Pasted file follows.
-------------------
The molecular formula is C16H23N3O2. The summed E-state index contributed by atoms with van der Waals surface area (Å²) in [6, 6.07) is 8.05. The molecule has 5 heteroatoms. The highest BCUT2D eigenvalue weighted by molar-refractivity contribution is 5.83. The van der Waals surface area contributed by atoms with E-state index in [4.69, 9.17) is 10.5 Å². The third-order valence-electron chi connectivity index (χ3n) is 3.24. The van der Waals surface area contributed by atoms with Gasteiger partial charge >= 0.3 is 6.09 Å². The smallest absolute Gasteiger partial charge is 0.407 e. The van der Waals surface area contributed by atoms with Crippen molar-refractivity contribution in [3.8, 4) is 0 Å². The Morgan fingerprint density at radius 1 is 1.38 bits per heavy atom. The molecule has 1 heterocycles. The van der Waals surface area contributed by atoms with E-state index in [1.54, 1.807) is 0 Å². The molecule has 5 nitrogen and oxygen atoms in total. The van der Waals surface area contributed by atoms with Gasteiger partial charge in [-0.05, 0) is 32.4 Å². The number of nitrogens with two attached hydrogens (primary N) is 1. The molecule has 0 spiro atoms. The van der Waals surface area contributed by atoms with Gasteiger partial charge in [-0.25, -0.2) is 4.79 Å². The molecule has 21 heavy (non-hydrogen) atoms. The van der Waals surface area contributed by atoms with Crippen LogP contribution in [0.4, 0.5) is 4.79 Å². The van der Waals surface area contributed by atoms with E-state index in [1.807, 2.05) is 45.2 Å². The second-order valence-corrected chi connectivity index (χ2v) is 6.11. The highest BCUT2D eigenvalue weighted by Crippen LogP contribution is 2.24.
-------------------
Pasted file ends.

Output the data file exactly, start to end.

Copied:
The molecular formula is C16H23N3O2. The summed E-state index contributed by atoms with van der Waals surface area (Å²) in [6, 6.07) is 8.05. The molecule has 5 heteroatoms. The highest BCUT2D eigenvalue weighted by molar-refractivity contribution is 5.83. The van der Waals surface area contributed by atoms with E-state index in [4.69, 9.17) is 10.5 Å². The third-order valence-electron chi connectivity index (χ3n) is 3.24. The van der Waals surface area contributed by atoms with Gasteiger partial charge >= 0.3 is 6.09 Å². The smallest absolute Gasteiger partial charge is 0.407 e. The van der Waals surface area contributed by atoms with Crippen molar-refractivity contribution in [3.8, 4) is 0 Å². The Morgan fingerprint density at radius 1 is 1.38 bits per heavy atom. The molecule has 1 heterocycles. The van der Waals surface area contributed by atoms with E-state index in [1.54, 1.807) is 0 Å². The molecule has 5 nitrogen and oxygen atoms in total. The van der Waals surface area contributed by atoms with Gasteiger partial charge in [-0.05, 0) is 32.4 Å². The number of nitrogens with two attached hydrogens (primary N) is 1. The molecule has 0 spiro atoms. The van der Waals surface area contributed by atoms with Gasteiger partial charge in [-0.25, -0.2) is 4.79 Å². The molecule has 21 heavy (non-hydrogen) atoms. The van der Waals surface area contributed by atoms with Crippen LogP contribution in [0.4, 0.5) is 4.79 Å². The van der Waals surface area contributed by atoms with E-state index in [1.807, 2.05) is 45.2 Å². The second-order valence-corrected chi connectivity index (χ2v) is 6.11. The highest BCUT2D eigenvalue weighted by Crippen LogP contribution is 2.24.